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EQ in Exclusive Conversation With Dr. Amitabh Verma, President – Strategy & Planning At Aditya Birla Renewables Limited

EQ in Exclusive Conversation With Dr. Amitabh Verma, President – Strategy & Planning At Aditya Birla Renewables Limited


1. What are the biggest challenges in India’s goal of 175 GW by 2022 and 450 GW … How much can we really achieve by 2022, 2025 and 2030
• Land Acquisition
• Evacuation infra
• Energy demand
• PPA signing within reasonable time
• 65-70 GW Solar and 43-44 GW wind by 2022; 100 GW Solar by 2025 and 48-50 GW wind; 200 GW solar by 2030 and 65-70 GW wind by 2030.

2. How can India Achieve its RE Target?
• Enforcement of RE targets
• Continuity of policies in long-term
• Early closure of PPAs and PSAs.

3. How much Solar and Wind can possibly be installed in FY 21-22 and FY 22-23
The current pipeline of solar, wind and hybrid projects is 60 GW which is to be built over next 3-4 years. The total renewable SCoD for FY22 is 18-19 GW. For FY23 it is 10 GW. Total renewable capacity addition may be 13-14 GW in FY22. The split may be 10-11 GW solar and 3 GW wind. Of course, a lot will depend on the module and commodities price in H2 of FY22. 1.5-2 GW of rooftop may be added. 628 MW of open access solar projects were installed in H1. UP, Chhattisgarh and Rajasthan have conducive open access policies. Wind has about 10 GW allotted in state and central projects until 2023 and hence it is expected that about 4-5 GW wind will be installed in FY23.

4. When will Module Prices stabilise .. What will be likely the pricing and tech roadmap
It is a difficult question to answer but my guess is in Q2 next year. The Mono-PERC module prices shall drop to 20-21 USC/Wp. At least for next 2-3 years Mono-PERC will be the work horse for the Indian solar industry followed by TOPCon as the capex requirement for TOPCon is incremental. The HJT technology will slowly kick-in after TOPcon. 182 mm wafer and 530-540 Wp modules may become the industry standard. In the long-run (next 4-5 years) the module prices may drop to 12-14 USC/Wp.

5. What will be the impact of BCD, ALMM, BIS … Its 25% on Cells and 40% on Modules…Will it protect the indian manufacturing….as it is just a difference of net 15%.

In the short-term it will create stress for the developers and capacity addition may suffer. At present, the supply chain is not well balanced. The cell capacity is far less than module capacity and hence India will remain dependent on China and other countries for the import of cells in the short-term and it will give undue leverage to overseas suppliers despite BCD barrier. It is hard to predict how overseas cell and wafer suppliers will react to the BCD. As far as ALMM and BIS are concerned, the size of Indian market will determine the interest of overseas manufacturers: Till now the response has been lukewarm.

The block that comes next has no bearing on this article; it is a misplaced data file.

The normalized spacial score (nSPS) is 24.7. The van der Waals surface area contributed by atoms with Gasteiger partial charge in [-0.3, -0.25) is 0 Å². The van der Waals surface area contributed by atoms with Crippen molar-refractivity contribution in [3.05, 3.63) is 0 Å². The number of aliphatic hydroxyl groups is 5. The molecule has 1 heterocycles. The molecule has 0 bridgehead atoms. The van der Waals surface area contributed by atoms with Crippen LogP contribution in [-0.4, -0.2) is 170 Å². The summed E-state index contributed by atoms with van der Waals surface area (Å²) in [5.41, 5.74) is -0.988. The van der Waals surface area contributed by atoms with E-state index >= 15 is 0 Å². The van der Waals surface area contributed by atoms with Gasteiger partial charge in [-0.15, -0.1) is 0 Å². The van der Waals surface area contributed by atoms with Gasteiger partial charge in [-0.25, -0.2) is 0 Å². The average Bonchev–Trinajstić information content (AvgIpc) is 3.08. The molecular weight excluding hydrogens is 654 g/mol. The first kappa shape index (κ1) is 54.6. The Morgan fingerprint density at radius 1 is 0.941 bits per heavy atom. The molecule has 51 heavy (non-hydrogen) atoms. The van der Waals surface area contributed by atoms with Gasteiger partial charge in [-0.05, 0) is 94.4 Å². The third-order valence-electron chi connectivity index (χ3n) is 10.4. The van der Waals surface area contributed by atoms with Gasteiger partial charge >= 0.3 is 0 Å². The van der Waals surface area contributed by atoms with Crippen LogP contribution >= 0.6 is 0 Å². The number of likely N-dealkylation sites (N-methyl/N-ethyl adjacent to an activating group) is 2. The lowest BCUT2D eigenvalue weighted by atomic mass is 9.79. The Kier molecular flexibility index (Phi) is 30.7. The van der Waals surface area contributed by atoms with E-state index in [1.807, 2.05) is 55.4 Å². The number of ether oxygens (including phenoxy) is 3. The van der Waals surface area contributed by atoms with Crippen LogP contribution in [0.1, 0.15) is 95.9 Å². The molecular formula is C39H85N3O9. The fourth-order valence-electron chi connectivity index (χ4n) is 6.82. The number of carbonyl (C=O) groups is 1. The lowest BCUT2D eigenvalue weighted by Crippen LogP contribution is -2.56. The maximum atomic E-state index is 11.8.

6. BCD is not yet gazetted…..So is there a possibility that it might not be applicable from April 2022?
Government gave a zero duty window from August, 2021 to March, 2022. It is beside the point that this was not much of benefit because of high cell and module price volatility along with many uncertainties. The situation is further exacerbated because of recent increase of GST. Any relaxation in date of implementation will be welcomed by developers but it is hard to foretell. There are indications that its applicability may be postponed.

7. There is also rumour that some projects are given grandfathering from BCD as due to PSA’s not signing up, they are being delayed……Is this true?

None in my knowledge so far.

8. What will be the impact of PLI Scheme for Solar PV Manufacturing in India.
It will definitely give a shot in the arm to manufacturing in India. Much will be dependent on the eco system going to be developed in future. Sustained support by govt. over a decade is required going by the history of Chinese solar industry development.

9. How the pending PSA is going to affect the Indian Solar Industry….we believe there are PSA worth 20 GW pending and still SECI is issuing new tenders and getting good response from developers.

This is an area of concern having wider ramifications. Based on past experience SECI is now coming out with tenders backed by PSAs. Needless to say, many developers are flush with equity and under pressure to deploy it and hence the overwhelming response seen for the tenders. In a situation where large equity is chasing limited capacity there will be a pressure on returns and discovery of low tariffs.